Long Term Acquisition of Property By Prescription
Acquisition of ownership by prescription is one of the legal reasons for transferring property ownership, due to the expiry of a right that the owner was entitled to, but did not exercise (in whole or in part) . According to the principles of ‘acquisition by prescription’ an individual may have the ownership rights, as soon as he physically possesses a given property for a minimum period of fifteen years, coupled with the intention of ownership for his own account, and not in favor of others.
The right of ownership by prescription is acquired on the basis of good faith and continuous, peaceful, and non-ambiguous presence of the property in question, Possession alone cannot constitute ownership if it is accidental or obtained as a result of duress or coercion. If, however, such coercion ends and the individual continues to occupy the property, possession may be deemed without the need to prove the source of ownership and the validity of its document.
The continuation of possession without interruption for a period of fifteen years is considered a transfer of ownership and may itself be relied upon as a valid legal argument to be invoked in a dispute. This acquisition may be adhered to by means of a defense responding to a lawsuit, or as a claim by the possessor, in which case the date of acquisition will be calculated from the commencement date of the acquisition which led to prescription. These conditions are notwithstanding the necessity that the property is viable for possession, that ownership thereof can be acquired by prescription, that possession is not temporary, and that it is free of defects.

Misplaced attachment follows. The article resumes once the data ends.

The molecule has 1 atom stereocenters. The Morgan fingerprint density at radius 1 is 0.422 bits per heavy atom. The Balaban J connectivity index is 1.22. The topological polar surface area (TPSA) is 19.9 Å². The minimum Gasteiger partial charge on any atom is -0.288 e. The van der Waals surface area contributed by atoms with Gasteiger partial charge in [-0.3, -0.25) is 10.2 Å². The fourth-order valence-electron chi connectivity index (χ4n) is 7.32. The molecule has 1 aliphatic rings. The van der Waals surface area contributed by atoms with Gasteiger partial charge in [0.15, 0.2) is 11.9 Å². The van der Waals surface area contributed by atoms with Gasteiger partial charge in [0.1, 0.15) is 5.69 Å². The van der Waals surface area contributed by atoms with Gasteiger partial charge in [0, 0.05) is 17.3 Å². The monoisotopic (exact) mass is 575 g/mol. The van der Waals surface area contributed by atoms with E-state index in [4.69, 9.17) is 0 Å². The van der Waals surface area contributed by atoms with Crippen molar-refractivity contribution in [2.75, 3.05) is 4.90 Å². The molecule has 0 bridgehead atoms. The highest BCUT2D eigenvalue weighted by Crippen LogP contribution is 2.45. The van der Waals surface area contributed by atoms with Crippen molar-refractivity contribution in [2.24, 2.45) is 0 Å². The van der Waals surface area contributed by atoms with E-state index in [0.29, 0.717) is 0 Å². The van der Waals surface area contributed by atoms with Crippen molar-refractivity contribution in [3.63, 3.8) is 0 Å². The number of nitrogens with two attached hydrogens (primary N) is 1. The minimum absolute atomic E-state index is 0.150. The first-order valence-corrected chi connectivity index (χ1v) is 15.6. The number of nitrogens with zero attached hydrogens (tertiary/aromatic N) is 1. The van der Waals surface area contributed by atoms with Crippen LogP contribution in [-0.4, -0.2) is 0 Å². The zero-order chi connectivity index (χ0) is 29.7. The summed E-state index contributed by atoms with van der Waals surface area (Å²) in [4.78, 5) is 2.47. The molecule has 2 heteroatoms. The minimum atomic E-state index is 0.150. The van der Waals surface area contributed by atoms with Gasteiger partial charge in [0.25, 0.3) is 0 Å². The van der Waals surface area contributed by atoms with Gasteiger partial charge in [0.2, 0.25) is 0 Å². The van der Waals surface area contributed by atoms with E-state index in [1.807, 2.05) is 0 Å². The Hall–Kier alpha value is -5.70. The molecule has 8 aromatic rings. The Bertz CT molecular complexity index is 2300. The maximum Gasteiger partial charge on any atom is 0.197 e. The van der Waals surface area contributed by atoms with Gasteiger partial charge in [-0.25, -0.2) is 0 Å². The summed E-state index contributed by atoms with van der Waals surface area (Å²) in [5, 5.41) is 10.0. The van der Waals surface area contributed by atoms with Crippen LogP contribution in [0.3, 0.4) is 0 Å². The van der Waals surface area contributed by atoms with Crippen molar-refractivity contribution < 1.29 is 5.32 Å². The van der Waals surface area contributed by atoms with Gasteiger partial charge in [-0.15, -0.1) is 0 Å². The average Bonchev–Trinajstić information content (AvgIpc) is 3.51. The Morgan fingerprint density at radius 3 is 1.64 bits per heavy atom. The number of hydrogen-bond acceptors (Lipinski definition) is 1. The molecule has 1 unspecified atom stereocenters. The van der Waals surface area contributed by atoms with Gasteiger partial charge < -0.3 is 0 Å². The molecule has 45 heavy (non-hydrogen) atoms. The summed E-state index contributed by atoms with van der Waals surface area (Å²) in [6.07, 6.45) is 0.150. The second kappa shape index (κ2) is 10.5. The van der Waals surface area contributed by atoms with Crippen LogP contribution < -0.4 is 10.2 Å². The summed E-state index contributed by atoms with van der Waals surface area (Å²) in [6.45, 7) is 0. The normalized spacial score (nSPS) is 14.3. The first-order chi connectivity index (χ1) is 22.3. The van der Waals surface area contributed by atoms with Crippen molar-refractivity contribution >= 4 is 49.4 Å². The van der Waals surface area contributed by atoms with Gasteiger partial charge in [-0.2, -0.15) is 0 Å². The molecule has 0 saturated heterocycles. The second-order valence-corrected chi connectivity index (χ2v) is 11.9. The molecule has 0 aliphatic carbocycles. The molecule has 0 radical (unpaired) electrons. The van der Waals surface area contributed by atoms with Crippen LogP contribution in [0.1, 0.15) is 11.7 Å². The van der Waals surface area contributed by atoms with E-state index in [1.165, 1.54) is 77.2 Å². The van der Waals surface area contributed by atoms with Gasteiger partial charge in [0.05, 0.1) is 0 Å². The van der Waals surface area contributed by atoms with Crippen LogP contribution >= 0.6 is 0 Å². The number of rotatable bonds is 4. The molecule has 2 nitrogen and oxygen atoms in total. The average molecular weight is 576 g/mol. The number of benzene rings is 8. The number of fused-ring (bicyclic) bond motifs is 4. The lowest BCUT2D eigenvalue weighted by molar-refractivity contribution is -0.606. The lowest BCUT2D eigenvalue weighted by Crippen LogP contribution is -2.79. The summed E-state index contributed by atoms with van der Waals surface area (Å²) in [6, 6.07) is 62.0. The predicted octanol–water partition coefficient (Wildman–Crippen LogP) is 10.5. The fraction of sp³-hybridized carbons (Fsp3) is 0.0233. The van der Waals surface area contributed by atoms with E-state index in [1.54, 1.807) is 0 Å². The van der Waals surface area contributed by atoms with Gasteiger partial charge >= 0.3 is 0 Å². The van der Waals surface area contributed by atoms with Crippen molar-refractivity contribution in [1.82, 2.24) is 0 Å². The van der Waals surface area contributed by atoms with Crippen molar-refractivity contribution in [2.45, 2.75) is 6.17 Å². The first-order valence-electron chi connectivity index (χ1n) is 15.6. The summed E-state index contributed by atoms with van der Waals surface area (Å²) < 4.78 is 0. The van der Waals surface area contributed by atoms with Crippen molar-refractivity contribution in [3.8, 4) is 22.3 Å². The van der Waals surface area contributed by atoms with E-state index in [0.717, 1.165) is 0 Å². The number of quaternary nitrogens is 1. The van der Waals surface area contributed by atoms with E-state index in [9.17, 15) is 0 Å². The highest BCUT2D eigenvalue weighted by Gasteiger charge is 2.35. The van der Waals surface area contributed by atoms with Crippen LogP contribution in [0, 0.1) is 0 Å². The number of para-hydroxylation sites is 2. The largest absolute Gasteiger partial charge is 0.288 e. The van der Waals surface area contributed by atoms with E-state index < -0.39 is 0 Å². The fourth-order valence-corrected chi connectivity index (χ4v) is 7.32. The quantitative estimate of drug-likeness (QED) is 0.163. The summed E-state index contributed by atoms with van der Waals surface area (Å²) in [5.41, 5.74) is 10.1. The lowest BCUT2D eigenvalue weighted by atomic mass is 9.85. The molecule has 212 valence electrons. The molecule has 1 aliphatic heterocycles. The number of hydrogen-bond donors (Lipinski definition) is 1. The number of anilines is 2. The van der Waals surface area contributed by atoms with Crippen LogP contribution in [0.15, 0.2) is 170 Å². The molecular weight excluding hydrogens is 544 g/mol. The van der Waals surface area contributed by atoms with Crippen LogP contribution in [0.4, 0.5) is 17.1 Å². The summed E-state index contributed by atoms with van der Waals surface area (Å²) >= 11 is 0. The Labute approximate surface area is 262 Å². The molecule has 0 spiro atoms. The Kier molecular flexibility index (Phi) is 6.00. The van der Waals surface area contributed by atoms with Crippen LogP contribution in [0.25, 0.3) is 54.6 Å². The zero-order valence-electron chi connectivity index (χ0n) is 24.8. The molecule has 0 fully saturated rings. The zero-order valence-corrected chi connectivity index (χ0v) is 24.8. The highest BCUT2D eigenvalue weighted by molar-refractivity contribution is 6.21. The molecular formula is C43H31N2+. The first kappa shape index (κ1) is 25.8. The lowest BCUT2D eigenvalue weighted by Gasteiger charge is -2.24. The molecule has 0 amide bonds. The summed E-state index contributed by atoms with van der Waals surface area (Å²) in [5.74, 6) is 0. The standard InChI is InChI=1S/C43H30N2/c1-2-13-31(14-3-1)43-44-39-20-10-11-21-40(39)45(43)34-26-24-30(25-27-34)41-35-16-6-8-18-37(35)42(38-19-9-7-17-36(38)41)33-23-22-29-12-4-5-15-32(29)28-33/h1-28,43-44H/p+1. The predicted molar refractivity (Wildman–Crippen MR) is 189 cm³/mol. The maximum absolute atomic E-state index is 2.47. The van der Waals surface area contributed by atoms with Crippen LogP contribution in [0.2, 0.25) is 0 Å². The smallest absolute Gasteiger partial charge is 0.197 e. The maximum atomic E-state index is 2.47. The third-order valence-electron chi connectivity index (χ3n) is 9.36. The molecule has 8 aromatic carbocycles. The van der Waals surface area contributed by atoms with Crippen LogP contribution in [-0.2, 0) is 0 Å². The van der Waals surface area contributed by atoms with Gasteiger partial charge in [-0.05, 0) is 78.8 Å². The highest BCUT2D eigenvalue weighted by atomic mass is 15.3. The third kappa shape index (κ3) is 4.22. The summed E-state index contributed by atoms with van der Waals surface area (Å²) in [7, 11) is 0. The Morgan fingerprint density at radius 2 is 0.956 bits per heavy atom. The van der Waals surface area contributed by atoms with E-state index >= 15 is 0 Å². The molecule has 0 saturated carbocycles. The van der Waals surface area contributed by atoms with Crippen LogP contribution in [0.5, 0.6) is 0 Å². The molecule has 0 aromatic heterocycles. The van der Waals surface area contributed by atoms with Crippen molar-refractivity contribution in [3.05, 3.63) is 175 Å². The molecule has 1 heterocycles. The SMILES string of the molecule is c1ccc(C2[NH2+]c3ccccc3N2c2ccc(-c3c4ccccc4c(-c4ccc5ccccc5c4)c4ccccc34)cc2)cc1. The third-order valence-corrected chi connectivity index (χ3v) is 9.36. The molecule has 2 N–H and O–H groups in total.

The possessor’s good faith does not cease to exist, unless it can be shown that he is aware that his possession is an infringement of the right of the third party, or if he is notified of the defects of his possession in a lawsuit.
The principle of possession favors the possessor; However, a singular successor of the seller may in all cases, combine the possession period of his predecessor with the period of his possession in order to gain ownership of the property by prescription, provided that the occupancy period of both is no less than fifteen years.
It is also worth mentioning that if a seller’s ownership of an asset ceases to exist, once the legal conditions for taking possession are met, this would be a sufficient enough reason by itself to acquire ownership independent of the invalid sale contract.
Herein we refer to one of the cases initiated by our office, where the property seller’s ownership ceased by virtue of a court ruling in a dispute between him and other parties, despite the property buyer not being party to that litigation. The buyer was later surprised with a claim to recover the property based on the loss of the seller’s ownership of the property.
Before the court, Maher Milad Iskandar, representing the buyer, argued that possession has existed for a period exceeding fifteen years and requested a ruling to establish the ownership of the property by prescription as a sufficient reason to gain full ownership, particularly since the fifteen-year period was uninterrupted and free of defects. The court ruled on a document that the plaintiff and his predecessor had acquired the property with the intention of continuous, peaceful, and non-ambiguous presence for a period exceeding fifteen years before the dispute over ownership was raised.
Link to case
To conclude, this article highlights that taking possession for a long period of time can be a sufficient reason for acquiring property independent of other reasons, upon the fulfillment of certain legal conditions.
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